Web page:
In February, it snowed. And it was glorious! I've not experienced a lot of snow and when it happens like this, I feel giddy, like a kid again. I stood on the front porch, nice and dry and protected, and clicked away. Then just watched. Big fluffy snowflakes softly falling, the leafless Japanese snowbell tree standing out beautifully against the darker woods in the background, the quiet, the raven call ... aaahhh!

The picture that impacted me most of the ones I posted in March was the Deception Pass image. It's not necessarily the best thing I've ever produced, but I worked hard putting it together, combining a variety of images that tell a story of sorts. Of where we live, what we see, how people make a living here, etc. Included in this mix is the aft section of the F/V Deception Pass, rust, worn and scraped metal, a silhouette of a fishing boat, and more. A lot of what I make is a combination of right brain/left brain. Right-brain intuitive combinations, and left-brain conscious choices, such as the complementary colors of orange and blue.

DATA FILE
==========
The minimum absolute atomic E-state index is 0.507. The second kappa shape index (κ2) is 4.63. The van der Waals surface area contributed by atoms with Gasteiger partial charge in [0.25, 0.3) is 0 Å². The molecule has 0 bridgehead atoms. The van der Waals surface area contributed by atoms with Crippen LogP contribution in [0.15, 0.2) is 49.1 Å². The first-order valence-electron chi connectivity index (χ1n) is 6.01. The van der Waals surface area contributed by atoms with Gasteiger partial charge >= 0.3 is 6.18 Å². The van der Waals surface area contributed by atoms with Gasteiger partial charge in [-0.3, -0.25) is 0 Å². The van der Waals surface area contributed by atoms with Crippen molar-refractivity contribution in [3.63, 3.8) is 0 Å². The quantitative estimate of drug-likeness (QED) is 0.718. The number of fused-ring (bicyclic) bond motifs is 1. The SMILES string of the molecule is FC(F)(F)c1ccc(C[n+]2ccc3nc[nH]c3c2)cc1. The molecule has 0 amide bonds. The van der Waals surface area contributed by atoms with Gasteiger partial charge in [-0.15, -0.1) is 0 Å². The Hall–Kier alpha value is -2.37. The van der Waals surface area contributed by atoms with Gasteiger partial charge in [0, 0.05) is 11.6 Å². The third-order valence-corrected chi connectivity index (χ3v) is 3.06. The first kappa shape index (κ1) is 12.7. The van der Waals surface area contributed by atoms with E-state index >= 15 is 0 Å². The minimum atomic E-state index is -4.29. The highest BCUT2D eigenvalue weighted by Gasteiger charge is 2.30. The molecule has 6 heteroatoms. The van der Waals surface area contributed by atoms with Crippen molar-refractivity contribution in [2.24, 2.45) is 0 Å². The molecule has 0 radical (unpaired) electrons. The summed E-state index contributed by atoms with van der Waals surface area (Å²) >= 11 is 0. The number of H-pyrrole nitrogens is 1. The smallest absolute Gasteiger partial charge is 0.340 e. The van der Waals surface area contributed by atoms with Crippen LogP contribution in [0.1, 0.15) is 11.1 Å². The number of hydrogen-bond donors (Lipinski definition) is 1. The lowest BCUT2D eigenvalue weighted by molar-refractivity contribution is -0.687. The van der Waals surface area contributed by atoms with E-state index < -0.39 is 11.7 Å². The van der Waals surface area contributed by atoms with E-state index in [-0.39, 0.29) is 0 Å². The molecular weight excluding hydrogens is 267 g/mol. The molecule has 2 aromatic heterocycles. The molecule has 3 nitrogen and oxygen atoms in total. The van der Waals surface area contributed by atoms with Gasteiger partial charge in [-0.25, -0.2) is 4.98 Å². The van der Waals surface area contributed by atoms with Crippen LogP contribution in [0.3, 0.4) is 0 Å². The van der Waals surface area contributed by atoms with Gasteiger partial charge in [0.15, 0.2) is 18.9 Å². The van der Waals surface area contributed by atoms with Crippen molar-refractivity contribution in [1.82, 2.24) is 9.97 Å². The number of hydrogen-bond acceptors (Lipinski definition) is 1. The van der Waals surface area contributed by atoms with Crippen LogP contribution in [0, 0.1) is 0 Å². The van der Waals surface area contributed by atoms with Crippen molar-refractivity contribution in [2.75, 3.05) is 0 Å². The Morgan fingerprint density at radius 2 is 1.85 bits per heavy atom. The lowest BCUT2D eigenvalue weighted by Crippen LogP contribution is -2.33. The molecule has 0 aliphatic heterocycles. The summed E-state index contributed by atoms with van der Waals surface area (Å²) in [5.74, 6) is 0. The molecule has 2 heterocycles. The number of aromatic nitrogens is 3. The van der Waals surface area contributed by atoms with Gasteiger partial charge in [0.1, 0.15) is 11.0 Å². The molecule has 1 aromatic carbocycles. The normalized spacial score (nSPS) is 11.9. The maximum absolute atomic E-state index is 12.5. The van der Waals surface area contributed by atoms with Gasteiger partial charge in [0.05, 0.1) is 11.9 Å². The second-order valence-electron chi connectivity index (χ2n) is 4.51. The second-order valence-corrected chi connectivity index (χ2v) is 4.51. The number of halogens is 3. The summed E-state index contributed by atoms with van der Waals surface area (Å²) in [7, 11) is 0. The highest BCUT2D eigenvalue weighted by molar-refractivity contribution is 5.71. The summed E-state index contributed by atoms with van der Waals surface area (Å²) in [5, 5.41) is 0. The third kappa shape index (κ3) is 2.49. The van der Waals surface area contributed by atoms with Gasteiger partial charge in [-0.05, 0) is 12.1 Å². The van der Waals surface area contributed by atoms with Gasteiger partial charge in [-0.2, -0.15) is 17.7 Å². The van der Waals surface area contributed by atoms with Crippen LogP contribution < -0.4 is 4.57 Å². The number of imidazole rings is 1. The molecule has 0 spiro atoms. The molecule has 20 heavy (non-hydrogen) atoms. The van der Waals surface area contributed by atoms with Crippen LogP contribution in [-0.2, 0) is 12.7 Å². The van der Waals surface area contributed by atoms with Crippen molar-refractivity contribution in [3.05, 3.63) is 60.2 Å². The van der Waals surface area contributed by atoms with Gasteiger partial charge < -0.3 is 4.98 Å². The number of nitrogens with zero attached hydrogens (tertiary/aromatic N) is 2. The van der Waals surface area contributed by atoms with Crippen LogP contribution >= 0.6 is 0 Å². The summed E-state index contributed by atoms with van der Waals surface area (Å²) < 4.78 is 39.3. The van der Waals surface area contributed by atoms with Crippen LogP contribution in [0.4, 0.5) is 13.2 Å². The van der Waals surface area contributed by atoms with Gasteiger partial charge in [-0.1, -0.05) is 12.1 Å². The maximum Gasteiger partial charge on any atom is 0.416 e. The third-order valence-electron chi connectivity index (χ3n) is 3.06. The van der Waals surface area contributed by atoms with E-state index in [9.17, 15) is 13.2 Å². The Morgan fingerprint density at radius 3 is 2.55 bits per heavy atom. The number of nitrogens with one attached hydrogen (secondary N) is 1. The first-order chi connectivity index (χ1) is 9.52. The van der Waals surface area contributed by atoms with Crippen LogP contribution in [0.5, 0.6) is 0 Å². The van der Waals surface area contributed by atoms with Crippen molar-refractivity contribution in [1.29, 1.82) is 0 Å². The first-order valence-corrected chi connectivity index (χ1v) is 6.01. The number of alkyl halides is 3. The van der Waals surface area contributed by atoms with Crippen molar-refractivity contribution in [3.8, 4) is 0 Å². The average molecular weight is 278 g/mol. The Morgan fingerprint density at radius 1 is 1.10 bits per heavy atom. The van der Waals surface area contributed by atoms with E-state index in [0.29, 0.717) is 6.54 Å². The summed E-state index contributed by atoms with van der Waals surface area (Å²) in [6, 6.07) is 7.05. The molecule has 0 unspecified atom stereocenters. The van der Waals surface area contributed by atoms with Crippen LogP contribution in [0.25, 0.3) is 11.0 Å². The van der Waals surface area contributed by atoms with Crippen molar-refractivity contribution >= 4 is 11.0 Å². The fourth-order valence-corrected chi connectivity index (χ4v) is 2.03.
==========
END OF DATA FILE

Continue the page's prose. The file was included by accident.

And then in April we were visiting friends in San Diego, and I always find things around their house, their yard, their neighborhood to photograph. I found this bunny-fied wreath just to the left of their front door and had to photograph it. It's charming, makes me feel happy, and it made my friends take a second look at the specialness of their wreath, enough to encourage them to take pictures of it themselves!